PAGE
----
Don't get me wrong, I love Google Presentations just as much as the next guy. But sometimes I want to create a presentation that's got some flavor to it. That's when I found Haiku Deck. This award-winning creation tool allows its users to create simple, yet beautiful and fun stories. These presentations can easily by shared, posted, embedded on a website or blog, or viewed on a web-based device. Some of the game-changing features of Haiku Deck include: 
  • a range of stylish themes
  • the ability to upload images to use as your background including millions of free images
  • text that makes your presentation pop
  • charts that provide sleek visuals to represent your data

Whether your students have Chromebooks or iPads, this free software will be sure to turn their ordinary stories into inspirational presentations. To learn more about Haiku Deck, including a gallery of featured decks, tips on how to optimize your decks, and more reviews, be sure to visit and begin creating your own engaging presentations.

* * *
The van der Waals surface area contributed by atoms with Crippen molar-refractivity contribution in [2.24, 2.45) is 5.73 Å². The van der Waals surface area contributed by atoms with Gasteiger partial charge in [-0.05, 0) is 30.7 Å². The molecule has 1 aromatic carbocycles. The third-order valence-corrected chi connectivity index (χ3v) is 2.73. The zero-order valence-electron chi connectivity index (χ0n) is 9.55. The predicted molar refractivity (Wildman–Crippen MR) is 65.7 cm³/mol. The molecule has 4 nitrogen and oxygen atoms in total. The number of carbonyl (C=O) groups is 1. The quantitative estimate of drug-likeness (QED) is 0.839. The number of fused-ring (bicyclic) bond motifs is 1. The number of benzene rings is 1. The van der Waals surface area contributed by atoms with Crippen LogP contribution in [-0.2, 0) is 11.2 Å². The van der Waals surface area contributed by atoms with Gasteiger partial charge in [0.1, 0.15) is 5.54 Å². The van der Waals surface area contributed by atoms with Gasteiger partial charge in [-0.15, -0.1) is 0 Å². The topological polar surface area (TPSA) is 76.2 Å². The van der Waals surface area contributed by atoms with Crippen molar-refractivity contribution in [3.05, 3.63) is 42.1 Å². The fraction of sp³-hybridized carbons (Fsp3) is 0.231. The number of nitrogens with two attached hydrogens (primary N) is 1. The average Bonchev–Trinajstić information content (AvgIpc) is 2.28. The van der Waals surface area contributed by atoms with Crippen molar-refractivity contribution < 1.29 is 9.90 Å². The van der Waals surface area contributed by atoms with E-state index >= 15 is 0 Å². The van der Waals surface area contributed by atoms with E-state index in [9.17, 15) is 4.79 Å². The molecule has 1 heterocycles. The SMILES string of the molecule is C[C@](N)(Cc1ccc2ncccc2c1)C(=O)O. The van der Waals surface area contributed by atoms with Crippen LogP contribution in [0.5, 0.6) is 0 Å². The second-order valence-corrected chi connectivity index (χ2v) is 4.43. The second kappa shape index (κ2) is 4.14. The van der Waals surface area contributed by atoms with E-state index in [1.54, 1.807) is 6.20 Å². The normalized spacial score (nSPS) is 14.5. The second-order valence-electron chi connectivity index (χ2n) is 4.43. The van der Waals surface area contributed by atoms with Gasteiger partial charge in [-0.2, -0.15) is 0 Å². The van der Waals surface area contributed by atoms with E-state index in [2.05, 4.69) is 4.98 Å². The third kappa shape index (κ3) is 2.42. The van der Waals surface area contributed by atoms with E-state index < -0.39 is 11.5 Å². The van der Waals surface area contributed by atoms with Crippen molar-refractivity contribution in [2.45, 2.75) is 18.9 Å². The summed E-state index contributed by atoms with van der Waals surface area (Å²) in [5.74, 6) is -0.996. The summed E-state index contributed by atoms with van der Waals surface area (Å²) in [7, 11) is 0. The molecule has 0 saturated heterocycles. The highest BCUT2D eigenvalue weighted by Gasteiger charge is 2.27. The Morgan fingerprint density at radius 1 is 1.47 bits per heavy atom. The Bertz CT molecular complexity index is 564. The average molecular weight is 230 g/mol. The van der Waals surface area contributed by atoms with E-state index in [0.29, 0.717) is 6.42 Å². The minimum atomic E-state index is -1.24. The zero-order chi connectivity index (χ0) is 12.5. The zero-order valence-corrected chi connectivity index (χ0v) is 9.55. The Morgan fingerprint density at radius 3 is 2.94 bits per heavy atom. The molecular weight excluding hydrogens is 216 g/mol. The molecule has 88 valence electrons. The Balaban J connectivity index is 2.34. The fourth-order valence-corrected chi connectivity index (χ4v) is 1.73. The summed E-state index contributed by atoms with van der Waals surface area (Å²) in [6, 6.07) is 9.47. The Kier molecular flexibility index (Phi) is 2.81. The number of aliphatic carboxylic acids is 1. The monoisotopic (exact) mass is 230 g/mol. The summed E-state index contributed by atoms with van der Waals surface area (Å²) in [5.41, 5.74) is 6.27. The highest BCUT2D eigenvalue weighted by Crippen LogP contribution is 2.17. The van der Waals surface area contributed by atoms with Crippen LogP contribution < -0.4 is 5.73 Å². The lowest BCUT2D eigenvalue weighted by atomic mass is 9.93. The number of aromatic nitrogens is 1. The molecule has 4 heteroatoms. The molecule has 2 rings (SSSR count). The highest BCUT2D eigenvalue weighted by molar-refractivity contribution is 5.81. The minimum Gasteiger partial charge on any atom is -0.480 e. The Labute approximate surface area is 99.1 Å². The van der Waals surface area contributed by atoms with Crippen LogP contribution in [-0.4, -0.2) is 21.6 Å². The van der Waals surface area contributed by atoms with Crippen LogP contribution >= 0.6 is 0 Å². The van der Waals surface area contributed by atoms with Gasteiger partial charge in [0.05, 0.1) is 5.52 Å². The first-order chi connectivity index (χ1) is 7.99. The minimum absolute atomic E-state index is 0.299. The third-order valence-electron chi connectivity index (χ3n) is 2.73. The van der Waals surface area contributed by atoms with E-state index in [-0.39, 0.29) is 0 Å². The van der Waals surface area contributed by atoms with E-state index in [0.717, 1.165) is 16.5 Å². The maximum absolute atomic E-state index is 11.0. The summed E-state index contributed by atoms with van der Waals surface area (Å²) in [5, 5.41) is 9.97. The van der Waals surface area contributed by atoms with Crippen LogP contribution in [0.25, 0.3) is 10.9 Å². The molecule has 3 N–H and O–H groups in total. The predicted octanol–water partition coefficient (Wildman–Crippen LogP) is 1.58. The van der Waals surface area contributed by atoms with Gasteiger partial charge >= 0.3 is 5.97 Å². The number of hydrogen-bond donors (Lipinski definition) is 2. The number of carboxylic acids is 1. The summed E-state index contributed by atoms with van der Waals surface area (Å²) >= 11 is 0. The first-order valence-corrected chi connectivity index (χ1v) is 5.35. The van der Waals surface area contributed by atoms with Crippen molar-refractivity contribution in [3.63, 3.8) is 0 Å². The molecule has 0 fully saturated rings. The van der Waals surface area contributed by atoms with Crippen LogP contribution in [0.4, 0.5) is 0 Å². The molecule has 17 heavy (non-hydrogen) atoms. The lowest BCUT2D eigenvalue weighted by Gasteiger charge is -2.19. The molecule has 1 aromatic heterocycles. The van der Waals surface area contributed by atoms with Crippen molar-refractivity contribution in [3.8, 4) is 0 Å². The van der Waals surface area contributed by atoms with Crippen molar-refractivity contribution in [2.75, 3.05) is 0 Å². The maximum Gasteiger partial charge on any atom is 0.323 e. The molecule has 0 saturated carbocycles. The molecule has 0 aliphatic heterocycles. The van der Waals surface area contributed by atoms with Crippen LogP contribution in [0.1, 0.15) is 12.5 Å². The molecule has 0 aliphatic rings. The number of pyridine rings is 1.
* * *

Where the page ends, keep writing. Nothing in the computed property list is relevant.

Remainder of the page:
-Clint Rogers
Collaboration Cool Tool
RealtimeBoard for Education

Good Looking, Powerful, and Chrome-Ready Mindmapping

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In my research to write this article (Cool Tools for Collaboration) I saw tons of workspace apps for the iPad and Chrome. They all give the students a virtual space to collaborate with similar features. The Apple Apps were more pleasing aesthetically and easier to teach with than the Chrome alternatives with which I was familiar. Chrome apps had a little more functionality than the Apple Store offerings, but those are typically more distracting than helpful in the classroom. I like the versatility of Lucid, but the design space is clunky. The Chrome version of Popplet is attractive, but lacks function and has lost the trust of our teachers because of some connectivity issues.

In my search to find something easy to use, powerful, and attractive for my Chromebook users I stumbled upon RealtimeBoard for Education. It is already loaded into the Moore@Schools Webstore and ready to use now.
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RealtimeBoard EDU supports single signin with edu gmail accounts.
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If allowed to do so it will also link to Drive like Lucid (very handy) and collaborators can be located and added through gmail. The user can also add an extension to capture whole or partial screenshots that will be automatically added to the RealtimeBoard Library (handier than I originally thought it would be).